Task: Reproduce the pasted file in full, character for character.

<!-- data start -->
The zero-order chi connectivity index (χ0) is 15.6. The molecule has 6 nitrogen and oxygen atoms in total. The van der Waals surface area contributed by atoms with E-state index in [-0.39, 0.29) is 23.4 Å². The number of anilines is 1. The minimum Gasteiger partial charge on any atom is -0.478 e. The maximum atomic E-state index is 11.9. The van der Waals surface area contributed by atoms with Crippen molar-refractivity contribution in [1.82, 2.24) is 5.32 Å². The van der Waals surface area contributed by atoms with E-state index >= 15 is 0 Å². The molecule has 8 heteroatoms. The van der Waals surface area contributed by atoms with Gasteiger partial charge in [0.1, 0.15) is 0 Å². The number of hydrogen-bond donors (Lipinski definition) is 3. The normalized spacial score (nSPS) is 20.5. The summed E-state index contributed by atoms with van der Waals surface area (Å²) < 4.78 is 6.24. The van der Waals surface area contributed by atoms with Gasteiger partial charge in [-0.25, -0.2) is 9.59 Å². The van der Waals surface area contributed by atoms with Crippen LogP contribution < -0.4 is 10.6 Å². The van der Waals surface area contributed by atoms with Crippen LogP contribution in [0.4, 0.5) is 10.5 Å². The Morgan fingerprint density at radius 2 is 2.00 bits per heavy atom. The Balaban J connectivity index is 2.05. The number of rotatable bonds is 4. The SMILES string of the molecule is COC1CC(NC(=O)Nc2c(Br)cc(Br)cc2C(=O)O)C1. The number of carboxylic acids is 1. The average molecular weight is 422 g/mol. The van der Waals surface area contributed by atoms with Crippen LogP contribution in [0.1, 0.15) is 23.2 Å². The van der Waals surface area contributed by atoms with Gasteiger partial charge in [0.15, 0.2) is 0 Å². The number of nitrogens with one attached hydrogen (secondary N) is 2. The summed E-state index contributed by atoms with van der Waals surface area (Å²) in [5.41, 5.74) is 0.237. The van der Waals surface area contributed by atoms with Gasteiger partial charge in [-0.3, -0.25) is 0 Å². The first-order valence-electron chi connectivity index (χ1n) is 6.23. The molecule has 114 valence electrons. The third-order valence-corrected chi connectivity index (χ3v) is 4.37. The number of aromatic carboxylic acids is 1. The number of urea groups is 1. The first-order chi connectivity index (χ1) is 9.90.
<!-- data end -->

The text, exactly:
The zero-order chi connectivity index (χ0) is 15.6. The molecule has 6 nitrogen and oxygen atoms in total. The van der Waals surface area contributed by atoms with E-state index in [-0.39, 0.29) is 23.4 Å². The number of anilines is 1. The minimum Gasteiger partial charge on any atom is -0.478 e. The maximum atomic E-state index is 11.9. The van der Waals surface area contributed by atoms with Crippen molar-refractivity contribution in [1.82, 2.24) is 5.32 Å². The van der Waals surface area contributed by atoms with E-state index >= 15 is 0 Å². The molecule has 8 heteroatoms. The van der Waals surface area contributed by atoms with Gasteiger partial charge in [0.1, 0.15) is 0 Å². The number of hydrogen-bond donors (Lipinski definition) is 3. The normalized spacial score (nSPS) is 20.5. The summed E-state index contributed by atoms with van der Waals surface area (Å²) < 4.78 is 6.24. The van der Waals surface area contributed by atoms with Gasteiger partial charge in [-0.25, -0.2) is 9.59 Å². The van der Waals surface area contributed by atoms with Crippen LogP contribution < -0.4 is 10.6 Å². The van der Waals surface area contributed by atoms with Crippen LogP contribution in [0.4, 0.5) is 10.5 Å². The Morgan fingerprint density at radius 2 is 2.00 bits per heavy atom. The Balaban J connectivity index is 2.05. The number of rotatable bonds is 4. The SMILES string of the molecule is COC1CC(NC(=O)Nc2c(Br)cc(Br)cc2C(=O)O)C1. The number of carboxylic acids is 1. The average molecular weight is 422 g/mol. The van der Waals surface area contributed by atoms with Crippen LogP contribution in [0.1, 0.15) is 23.2 Å². The van der Waals surface area contributed by atoms with Gasteiger partial charge in [0.15, 0.2) is 0 Å². The number of nitrogens with one attached hydrogen (secondary N) is 2. The summed E-state index contributed by atoms with van der Waals surface area (Å²) in [5.41, 5.74) is 0.237. The van der Waals surface area contributed by atoms with Gasteiger partial charge in [-0.3, -0.25) is 0 Å². The first-order valence-electron chi connectivity index (χ1n) is 6.23. The molecule has 114 valence electrons. The third-order valence-corrected chi connectivity index (χ3v) is 4.37. The number of aromatic carboxylic acids is 1. The number of urea groups is 1. The first-order chi connectivity index (χ1) is 9.90.